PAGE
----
Biosphere 2: THE CITY OF ORACLE, ARIZONA — A traveler enters a coastal fog desert that reaches toward a savanna through the door of a glass pyramid, leaving the arid heat of Arizona behind.
A rocky shore is lapped by a Lilliputian ocean. A corridor leads to a humid rain forest with 90-foot-tall vine-necklaced trees.
Scientists can experiment with scaled-down ecosystems in Biosphere 2, the world’s largest controlled environment dedicated to climate research, by turning off sprinklers and cranking up the temperature to learn about the effects of global warming in the real world.
The facility’s ill-fated 1991 maiden expedition to build an analog of a self-sustaining colony on another planet has cast a long shadow over it.
The huge terrarium (directed by the University of Arizona since 2011) is finally living up to its potential as a place for unique and dangerous research after some retooling and success,
high-profile studies—including one that demonstrated rising waters are harming corals.
Scientists are testing how tropical ecosystems will cope with late-century heat and drought in a half-acre rain forest.
In the enclosure’s million-gallon ocean, researchers intend to test radical coral reef restoration methods soon.
In March 2022, the operation will reveal a Mars analog, which would fulfill the founders’ aim of recreating a plant-filled environment on a deadly alien world.
Biosphere 2 is essentially a time machine that can simulate a climate-changed Earth “by adjusting the quantities of chemicals in the atmosphere to those that we predict may exist in the future to see how the world might fare,” according to Joaquin Ruiz, the facility’s current director.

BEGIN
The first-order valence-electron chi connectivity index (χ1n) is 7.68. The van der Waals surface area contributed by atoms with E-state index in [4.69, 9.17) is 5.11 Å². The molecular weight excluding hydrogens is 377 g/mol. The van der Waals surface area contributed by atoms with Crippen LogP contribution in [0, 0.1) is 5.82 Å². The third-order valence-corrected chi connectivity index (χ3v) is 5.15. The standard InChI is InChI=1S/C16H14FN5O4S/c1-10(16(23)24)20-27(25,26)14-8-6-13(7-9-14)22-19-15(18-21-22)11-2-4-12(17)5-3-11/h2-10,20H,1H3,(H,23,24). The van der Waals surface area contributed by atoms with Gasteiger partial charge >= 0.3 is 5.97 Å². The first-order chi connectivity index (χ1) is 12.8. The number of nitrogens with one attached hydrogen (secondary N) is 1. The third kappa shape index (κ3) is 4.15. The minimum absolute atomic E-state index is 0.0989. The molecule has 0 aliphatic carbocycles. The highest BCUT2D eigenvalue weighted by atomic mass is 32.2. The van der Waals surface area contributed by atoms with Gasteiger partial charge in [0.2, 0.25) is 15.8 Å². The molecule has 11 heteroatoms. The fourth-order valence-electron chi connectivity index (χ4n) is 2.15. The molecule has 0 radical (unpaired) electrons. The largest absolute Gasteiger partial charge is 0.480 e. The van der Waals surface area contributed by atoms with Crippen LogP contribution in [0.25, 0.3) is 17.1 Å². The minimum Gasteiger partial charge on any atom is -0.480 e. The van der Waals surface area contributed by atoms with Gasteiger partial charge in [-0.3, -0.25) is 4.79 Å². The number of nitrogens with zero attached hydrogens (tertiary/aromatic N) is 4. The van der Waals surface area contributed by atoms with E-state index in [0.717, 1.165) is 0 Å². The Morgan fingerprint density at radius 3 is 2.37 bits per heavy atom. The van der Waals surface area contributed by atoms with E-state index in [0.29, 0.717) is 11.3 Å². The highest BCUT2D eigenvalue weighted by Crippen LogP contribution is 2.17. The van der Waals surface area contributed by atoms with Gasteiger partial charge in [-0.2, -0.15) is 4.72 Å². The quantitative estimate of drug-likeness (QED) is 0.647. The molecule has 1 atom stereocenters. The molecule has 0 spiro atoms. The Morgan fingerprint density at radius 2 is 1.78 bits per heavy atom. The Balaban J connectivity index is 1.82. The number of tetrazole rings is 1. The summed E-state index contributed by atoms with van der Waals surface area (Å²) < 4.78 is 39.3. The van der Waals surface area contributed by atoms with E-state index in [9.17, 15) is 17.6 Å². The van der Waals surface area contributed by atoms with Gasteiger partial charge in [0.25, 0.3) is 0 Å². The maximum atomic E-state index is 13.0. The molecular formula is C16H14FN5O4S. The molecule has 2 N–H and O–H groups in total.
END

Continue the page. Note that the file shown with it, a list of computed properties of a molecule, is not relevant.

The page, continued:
DIFFICULTIES IN THE PAST
On September 26, 1991, a crew of eight, including a physician, botanist, and marine biologist, began a two-year residency within Biosphere 2, a 3.14-acre terrarium.
The structure, which serves as a prototype for an interstellar dwelling, was designed by a counterculture theatre group that teamed up with capitalists to form Space Biosphere Ventures.
It was supposed to be a hermetically enclosed ecosystem with multiple biomes, 3,000 plant and animal species,
and a farm to provide all the air, water, and food the “biospherians” needed.
Jane Poynter, one of the early biospherians and creator of spaceflight company Space Perspective, says, “At the time, a lot of scientists thought it literally couldn’t be done, that the whole thing would turn into green slime.”
There was no filth in the enclosure. After a year, however, the oxygen levels had dropped to dangerously low levels, the farm was not producing enough crops, and the crew was suffocating and starving.
Some members of the Space Biosphere Ventures management team pumped oxygen into the building and utilized a CO2 “scrubber” to remedy the problem without exposing their efforts to the public.
When the truth came out, scientists lost faith in the mission, and the press mocked it. Some people still think it’s unjust.